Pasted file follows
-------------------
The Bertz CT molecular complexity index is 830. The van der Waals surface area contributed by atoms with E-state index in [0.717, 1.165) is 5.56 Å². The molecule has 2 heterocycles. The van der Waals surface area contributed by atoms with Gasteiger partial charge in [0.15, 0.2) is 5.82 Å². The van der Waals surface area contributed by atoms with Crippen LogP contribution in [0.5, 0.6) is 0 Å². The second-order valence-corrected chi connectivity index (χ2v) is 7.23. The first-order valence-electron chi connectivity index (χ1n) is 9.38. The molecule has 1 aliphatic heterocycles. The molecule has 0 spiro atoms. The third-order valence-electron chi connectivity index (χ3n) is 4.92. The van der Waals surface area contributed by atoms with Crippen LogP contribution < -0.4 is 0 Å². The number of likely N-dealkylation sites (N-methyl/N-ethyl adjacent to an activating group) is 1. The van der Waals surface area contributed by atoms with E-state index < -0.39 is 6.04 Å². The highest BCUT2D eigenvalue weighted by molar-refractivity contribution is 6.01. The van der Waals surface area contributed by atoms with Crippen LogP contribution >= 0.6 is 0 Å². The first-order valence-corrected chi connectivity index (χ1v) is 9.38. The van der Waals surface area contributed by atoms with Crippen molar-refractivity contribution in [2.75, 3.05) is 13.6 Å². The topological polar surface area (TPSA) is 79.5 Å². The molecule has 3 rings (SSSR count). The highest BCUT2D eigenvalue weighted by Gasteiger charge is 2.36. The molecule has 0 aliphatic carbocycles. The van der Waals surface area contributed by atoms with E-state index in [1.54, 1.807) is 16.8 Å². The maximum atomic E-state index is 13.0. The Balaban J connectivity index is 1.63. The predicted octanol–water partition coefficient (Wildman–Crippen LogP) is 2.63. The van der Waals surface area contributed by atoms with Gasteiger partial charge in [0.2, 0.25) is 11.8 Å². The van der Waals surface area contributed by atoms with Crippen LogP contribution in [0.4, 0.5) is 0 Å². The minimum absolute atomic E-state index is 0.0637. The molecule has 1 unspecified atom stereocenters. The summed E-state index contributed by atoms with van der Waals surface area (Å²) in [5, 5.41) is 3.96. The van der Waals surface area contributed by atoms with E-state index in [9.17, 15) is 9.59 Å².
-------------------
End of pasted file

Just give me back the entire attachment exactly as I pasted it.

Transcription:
The Bertz CT molecular complexity index is 830. The van der Waals surface area contributed by atoms with E-state index in [0.717, 1.165) is 5.56 Å². The molecule has 2 heterocycles. The van der Waals surface area contributed by atoms with Gasteiger partial charge in [0.15, 0.2) is 5.82 Å². The van der Waals surface area contributed by atoms with Crippen LogP contribution in [0.5, 0.6) is 0 Å². The second-order valence-corrected chi connectivity index (χ2v) is 7.23. The first-order valence-electron chi connectivity index (χ1n) is 9.38. The molecule has 1 aliphatic heterocycles. The molecule has 0 spiro atoms. The third-order valence-electron chi connectivity index (χ3n) is 4.92. The van der Waals surface area contributed by atoms with Crippen LogP contribution < -0.4 is 0 Å². The number of likely N-dealkylation sites (N-methyl/N-ethyl adjacent to an activating group) is 1. The van der Waals surface area contributed by atoms with E-state index < -0.39 is 6.04 Å². The highest BCUT2D eigenvalue weighted by molar-refractivity contribution is 6.01. The van der Waals surface area contributed by atoms with Crippen LogP contribution >= 0.6 is 0 Å². The first-order valence-corrected chi connectivity index (χ1v) is 9.38. The van der Waals surface area contributed by atoms with Crippen molar-refractivity contribution in [2.75, 3.05) is 13.6 Å². The topological polar surface area (TPSA) is 79.5 Å². The molecule has 3 rings (SSSR count). The highest BCUT2D eigenvalue weighted by Gasteiger charge is 2.36. The molecule has 0 aliphatic carbocycles. The van der Waals surface area contributed by atoms with E-state index in [1.54, 1.807) is 16.8 Å². The maximum atomic E-state index is 13.0. The Balaban J connectivity index is 1.63. The predicted octanol–water partition coefficient (Wildman–Crippen LogP) is 2.63. The van der Waals surface area contributed by atoms with Gasteiger partial charge in [0.2, 0.25) is 11.8 Å². The van der Waals surface area contributed by atoms with Crippen LogP contribution in [0.4, 0.5) is 0 Å². The minimum absolute atomic E-state index is 0.0637. The molecule has 1 unspecified atom stereocenters. The summed E-state index contributed by atoms with van der Waals surface area (Å²) in [5, 5.41) is 3.96. The van der Waals surface area contributed by atoms with E-state index in [9.17, 15) is 9.59 Å².